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Jennifer Hattam is an independent journalist based in Istanbul, where she relocated in early 2008. Originally from the San Francisco Bay Area, she worked at Mother Jones and Sierra magazines, as well as various Internet companies, as a writer and editor before beginning her expat adventure in Turkey.

In addition to writing about arts and culture, the environment, food and drink, politics and society, travel, and urban issues, Jennifer also leads culinary tours of her adopted city’s colorful neighborhoods.

Her work has appeared in The Atlantic Cities, BBC Wildlife, California, IPS, Istanbul Eats, The National, Salon.com, Time Out Istanbul, Wired and Women’s eNews, among other print and online publications. Jennifer also writes about her personal experiences and observations in Turkey on her blog, The Turkish Life  at www.theturkishlife.com.

Armenian chef Grigori Karleni Antinyan, center, with culinary students at Kadir Has University in Istanbul. Credit: Copyright Courtesy of Food for Diplomacy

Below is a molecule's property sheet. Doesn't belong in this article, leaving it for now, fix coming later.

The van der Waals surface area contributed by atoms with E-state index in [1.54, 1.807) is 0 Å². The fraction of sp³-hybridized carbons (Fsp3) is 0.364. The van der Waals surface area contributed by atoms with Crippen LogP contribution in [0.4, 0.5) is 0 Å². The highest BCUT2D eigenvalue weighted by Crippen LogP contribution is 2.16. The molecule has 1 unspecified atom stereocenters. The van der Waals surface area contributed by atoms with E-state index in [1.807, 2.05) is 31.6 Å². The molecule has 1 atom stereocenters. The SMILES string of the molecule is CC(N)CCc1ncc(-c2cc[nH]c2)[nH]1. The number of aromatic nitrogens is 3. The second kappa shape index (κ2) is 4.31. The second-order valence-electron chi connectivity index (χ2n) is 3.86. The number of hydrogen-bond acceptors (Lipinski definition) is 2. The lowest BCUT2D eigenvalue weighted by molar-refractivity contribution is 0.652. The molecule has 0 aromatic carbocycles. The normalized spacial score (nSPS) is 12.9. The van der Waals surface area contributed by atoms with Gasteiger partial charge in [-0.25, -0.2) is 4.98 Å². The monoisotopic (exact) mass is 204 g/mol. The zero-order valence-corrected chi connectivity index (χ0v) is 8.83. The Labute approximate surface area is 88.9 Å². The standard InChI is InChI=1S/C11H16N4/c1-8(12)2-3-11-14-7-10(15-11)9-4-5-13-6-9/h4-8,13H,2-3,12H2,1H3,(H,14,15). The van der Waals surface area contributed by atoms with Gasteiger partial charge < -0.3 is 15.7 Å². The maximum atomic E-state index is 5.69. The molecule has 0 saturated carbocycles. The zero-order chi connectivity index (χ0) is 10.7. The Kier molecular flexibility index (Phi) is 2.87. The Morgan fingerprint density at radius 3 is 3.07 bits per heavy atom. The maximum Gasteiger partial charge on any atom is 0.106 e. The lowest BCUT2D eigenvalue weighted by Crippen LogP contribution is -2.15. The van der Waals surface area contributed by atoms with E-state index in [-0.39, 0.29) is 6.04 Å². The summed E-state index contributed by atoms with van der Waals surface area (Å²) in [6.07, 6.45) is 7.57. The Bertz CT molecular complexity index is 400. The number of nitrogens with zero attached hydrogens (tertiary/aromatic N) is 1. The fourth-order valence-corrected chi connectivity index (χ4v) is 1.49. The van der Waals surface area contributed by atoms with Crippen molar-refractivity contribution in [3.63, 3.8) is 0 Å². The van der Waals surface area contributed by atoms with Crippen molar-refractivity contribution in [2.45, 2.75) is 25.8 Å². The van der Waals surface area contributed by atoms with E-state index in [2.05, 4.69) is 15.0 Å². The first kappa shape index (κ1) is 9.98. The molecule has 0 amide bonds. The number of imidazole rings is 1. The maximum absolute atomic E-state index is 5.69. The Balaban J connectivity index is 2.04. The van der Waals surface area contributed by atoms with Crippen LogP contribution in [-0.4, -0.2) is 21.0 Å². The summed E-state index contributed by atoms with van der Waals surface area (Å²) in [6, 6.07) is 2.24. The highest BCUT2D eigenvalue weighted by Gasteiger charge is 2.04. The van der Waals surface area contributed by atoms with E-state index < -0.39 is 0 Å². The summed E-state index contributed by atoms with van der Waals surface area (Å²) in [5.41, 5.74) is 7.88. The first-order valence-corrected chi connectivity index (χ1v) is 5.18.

In Turkey, it's börek; in Israel, burekas, flaky layers of phyllo dough stuffed most commonly with cheese, spinach or minced meat. And the savory

Setting up snack plates in Helsinki. Credit: Heidi Uutela/Restaurant Day

Burgers grilled over an open flame in Moscow. A five-course meal cooked in a Williamsburg loft. Vietnamese spring rolls served in a Helsinki train

Olive oil and vegetables are among the building blocks of what is thought of as the heart-healthy Mediterranean diet. Credit: iStock

It's not what most people think of when they envision the famously light, healthy "Mediterranean diet." But hearty dishes like smoked game meats; the

Strings of dried peppers, eggplant, okra and other vegetables for sale in a market in Gaziantep, Turkey. Credit: Jennifer Hattam

Travel throughout southeastern Turkey in the height of summer and you're likely to see rooftops, courtyards and gardens blanketed with color -- row after

A fish market in Istanbul. Credit: Jennifer Hattam

Back in the 1950s, it wasn't unusual for fishermen plying the waters off Istanbul to land tuna weighing hundreds of pounds, or to have

Pyale Paşa Bostan, a market garden in Istanbul.

The purple skin of the Kavak fig is so thin that the fruit can be eaten whole, without peeling -- and so fragile that

The pop-up Gin & Tonics Garden at the Kew Royal Botanic Gardens in London. Credit: Jennifer Hattam

With the world's largest collection of living plants, and its scientists working around the globe to preserve biodiversity, the Kew Royal Botanic Gardens in

Hüseyin Aksoy makes akide at the Istanbul Culinary Arts Center. Credit: Jennifer Hattam

Inside a weathered storefront surrounded by hardware shops, colorful gems gleam in the dim light — large jars full of hard candies flavored with